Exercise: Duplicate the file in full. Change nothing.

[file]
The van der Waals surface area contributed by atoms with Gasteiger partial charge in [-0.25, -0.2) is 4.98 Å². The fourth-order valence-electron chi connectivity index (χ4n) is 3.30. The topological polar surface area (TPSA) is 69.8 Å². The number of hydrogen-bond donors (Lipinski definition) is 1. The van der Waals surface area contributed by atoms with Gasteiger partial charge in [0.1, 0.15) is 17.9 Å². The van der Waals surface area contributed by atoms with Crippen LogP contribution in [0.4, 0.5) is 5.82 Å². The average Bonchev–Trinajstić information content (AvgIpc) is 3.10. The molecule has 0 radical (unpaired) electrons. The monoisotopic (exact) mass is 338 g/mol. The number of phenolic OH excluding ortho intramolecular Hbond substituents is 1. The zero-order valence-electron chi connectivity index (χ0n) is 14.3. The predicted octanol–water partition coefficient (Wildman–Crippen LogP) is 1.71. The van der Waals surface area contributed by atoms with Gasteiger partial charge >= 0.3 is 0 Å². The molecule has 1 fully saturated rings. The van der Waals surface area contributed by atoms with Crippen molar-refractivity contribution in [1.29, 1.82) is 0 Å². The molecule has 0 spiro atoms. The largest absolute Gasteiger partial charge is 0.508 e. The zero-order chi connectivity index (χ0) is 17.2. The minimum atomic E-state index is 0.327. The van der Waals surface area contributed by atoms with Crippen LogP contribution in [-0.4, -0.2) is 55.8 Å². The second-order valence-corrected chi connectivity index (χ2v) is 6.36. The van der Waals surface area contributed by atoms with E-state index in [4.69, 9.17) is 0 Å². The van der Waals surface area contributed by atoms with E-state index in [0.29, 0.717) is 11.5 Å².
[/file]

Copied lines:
The van der Waals surface area contributed by atoms with Gasteiger partial charge in [-0.25, -0.2) is 4.98 Å². The fourth-order valence-electron chi connectivity index (χ4n) is 3.30. The topological polar surface area (TPSA) is 69.8 Å². The number of hydrogen-bond donors (Lipinski definition) is 1. The van der Waals surface area contributed by atoms with Gasteiger partial charge in [0.1, 0.15) is 17.9 Å². The van der Waals surface area contributed by atoms with Crippen LogP contribution in [0.4, 0.5) is 5.82 Å². The average Bonchev–Trinajstić information content (AvgIpc) is 3.10. The molecule has 0 radical (unpaired) electrons. The monoisotopic (exact) mass is 338 g/mol. The number of phenolic OH excluding ortho intramolecular Hbond substituents is 1. The zero-order valence-electron chi connectivity index (χ0n) is 14.3. The predicted octanol–water partition coefficient (Wildman–Crippen LogP) is 1.71. The van der Waals surface area contributed by atoms with Gasteiger partial charge >= 0.3 is 0 Å². The molecule has 1 fully saturated rings. The van der Waals surface area contributed by atoms with Crippen molar-refractivity contribution in [1.29, 1.82) is 0 Å². The molecule has 0 spiro atoms. The largest absolute Gasteiger partial charge is 0.508 e. The zero-order chi connectivity index (χ0) is 17.2. The minimum atomic E-state index is 0.327. The van der Waals surface area contributed by atoms with Crippen LogP contribution in [-0.4, -0.2) is 55.8 Å². The second-order valence-corrected chi connectivity index (χ2v) is 6.36. The van der Waals surface area contributed by atoms with E-state index in [4.69, 9.17) is 0 Å². The van der Waals surface area contributed by atoms with E-state index in [0.29, 0.717) is 11.5 Å².